But while these all are still possible, what we see in the world is the rise of Islam, the decline of religion in the western world (including the Catholic church), the secularization of the world in general, and the rise of the climate change (though temporarily interrupted by the Coronavirus pandemic) as the biggest threat for the world in our era.
How does our knowledge of prophecies guide us today? While our prophetic interpretation was a beacon that shone brightly in the 19th and 20th centuries, its applications become less and less believable as repeated warnings of “Sunday law” fail to materialize, as all suspicions directed to each word coming out of the Pope fail to produce evidence stronger than conspiracy theories, and as disaster after disaster hits us. Each supposedly is another clear sign of the end-time, and yet life still goes on as usual.
Is the traditional interpretation enough?
Traditional Adventist eschatology is based on the study of Daniel 2, 7, 8, 9, and Revelation, especially chapters 12-14. There are good reasons to be appreciative for it: it comes from the Bible, it is coherent, and it gave a sense of identity and purpose for the Adventist movement.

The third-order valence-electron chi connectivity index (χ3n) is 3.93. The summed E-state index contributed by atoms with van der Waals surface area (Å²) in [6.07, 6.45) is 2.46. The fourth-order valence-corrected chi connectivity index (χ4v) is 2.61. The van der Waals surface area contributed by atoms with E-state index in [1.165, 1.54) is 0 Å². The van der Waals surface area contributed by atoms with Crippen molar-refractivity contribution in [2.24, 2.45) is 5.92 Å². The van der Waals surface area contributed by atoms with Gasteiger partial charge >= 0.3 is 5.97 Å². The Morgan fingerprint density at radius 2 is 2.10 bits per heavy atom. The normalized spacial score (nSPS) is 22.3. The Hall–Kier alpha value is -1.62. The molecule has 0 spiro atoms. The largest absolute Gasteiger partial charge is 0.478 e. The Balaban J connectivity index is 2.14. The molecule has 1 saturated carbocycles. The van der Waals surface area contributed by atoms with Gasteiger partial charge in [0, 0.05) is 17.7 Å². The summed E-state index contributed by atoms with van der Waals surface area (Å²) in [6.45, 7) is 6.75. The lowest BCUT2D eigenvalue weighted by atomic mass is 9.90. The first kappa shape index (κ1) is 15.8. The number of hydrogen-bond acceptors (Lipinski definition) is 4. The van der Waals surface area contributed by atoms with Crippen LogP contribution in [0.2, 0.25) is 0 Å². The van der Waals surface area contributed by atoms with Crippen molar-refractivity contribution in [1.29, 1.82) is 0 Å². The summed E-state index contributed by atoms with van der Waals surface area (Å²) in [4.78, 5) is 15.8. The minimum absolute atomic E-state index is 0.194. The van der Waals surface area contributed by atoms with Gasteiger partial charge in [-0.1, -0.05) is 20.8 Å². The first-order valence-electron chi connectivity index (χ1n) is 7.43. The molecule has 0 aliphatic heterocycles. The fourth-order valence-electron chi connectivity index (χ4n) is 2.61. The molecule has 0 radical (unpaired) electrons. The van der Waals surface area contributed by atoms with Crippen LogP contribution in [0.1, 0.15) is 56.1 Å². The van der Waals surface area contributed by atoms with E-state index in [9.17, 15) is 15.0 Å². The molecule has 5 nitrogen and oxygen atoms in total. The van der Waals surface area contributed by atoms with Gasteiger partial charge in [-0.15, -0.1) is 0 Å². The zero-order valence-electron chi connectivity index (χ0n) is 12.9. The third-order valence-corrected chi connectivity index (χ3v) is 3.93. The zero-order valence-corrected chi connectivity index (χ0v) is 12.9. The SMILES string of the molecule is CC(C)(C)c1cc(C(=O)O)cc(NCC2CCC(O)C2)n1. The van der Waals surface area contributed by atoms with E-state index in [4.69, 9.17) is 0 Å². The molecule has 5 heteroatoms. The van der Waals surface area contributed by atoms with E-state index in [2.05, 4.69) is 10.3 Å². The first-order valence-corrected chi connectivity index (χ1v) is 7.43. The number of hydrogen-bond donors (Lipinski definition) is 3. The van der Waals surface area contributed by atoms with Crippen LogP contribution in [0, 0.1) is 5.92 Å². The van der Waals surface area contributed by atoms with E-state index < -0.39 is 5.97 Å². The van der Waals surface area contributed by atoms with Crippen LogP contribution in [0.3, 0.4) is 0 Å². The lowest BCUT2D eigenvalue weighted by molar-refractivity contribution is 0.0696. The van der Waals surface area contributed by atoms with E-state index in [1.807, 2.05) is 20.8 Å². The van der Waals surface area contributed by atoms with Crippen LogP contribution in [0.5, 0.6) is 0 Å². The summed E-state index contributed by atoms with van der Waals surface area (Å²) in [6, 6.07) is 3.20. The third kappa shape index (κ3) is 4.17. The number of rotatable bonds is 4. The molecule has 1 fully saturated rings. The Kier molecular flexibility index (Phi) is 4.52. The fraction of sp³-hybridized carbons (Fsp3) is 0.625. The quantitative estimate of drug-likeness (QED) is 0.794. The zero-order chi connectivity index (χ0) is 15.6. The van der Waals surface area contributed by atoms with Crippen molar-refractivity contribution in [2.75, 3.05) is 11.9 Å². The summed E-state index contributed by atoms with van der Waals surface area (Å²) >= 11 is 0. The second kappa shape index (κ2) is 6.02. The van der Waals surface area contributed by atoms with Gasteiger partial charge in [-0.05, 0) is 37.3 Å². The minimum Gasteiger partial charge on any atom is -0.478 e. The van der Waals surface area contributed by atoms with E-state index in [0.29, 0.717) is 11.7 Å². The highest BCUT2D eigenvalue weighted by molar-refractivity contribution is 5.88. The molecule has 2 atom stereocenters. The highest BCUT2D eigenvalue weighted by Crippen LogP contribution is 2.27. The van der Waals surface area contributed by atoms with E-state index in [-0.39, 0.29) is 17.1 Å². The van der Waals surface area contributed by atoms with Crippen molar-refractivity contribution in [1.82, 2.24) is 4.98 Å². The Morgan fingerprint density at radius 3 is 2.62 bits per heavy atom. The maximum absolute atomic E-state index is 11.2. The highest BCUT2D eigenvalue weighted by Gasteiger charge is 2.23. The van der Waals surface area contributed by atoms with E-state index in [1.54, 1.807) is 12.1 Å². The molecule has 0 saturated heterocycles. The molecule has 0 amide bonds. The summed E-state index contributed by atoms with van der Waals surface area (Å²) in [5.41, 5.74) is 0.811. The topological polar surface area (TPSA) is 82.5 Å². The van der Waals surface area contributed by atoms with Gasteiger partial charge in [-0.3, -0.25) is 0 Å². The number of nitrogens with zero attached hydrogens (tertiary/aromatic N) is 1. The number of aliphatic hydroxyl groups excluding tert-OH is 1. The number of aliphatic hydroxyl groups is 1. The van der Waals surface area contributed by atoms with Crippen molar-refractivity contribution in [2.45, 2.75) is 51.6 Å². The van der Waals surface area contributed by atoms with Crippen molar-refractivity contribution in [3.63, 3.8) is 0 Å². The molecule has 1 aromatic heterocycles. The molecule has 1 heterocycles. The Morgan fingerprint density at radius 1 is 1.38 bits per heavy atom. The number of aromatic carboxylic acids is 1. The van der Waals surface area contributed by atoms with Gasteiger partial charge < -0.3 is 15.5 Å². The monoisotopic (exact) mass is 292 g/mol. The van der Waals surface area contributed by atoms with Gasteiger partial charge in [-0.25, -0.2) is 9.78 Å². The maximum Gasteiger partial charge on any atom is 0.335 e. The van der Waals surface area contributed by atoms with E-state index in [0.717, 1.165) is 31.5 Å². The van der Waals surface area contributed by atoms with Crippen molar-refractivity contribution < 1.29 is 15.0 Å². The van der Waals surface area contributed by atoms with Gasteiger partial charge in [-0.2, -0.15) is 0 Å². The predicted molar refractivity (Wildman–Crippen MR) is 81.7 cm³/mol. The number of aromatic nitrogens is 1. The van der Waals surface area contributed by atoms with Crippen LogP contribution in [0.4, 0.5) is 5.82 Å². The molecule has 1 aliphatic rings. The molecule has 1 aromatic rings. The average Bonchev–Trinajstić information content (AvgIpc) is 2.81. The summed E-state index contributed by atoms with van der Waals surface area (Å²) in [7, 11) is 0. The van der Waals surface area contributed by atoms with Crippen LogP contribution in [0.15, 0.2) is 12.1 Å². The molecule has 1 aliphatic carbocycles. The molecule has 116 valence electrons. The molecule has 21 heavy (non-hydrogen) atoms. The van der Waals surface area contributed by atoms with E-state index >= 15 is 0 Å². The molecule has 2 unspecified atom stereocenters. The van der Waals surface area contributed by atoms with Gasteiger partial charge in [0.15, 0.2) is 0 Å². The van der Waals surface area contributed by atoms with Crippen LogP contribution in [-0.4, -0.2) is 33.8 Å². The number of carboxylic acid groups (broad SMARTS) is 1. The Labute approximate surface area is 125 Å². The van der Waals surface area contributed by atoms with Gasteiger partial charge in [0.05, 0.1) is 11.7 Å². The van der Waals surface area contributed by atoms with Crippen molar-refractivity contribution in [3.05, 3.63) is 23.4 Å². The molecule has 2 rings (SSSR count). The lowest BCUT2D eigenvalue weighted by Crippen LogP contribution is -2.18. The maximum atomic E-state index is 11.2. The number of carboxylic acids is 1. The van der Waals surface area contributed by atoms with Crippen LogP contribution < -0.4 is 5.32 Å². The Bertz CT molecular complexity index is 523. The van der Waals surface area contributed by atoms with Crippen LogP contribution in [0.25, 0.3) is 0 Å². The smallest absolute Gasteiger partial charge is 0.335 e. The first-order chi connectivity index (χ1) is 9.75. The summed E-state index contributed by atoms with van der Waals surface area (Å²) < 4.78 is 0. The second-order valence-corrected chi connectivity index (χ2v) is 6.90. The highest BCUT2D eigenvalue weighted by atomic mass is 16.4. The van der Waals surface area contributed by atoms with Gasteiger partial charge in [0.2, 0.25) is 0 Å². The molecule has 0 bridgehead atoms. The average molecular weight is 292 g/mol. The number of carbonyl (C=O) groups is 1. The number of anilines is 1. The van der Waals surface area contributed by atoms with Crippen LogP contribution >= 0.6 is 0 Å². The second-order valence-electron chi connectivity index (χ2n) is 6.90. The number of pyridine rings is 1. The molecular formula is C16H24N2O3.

However, having a great interpretation of a prophecy is no guarantee that it is true. The religious leaders at Jesus’ time had a great interpretation of the Messianic prophecies that were based on the Scripture, and gave them a sense of purpose. They were looking for a prophesied king to lead their nation against the Romans, not the servant-king of a future kingdom that Jesus personified. Neither the message nor the messenger matched their interpretation, and so they rejected Jesus and crucified Him!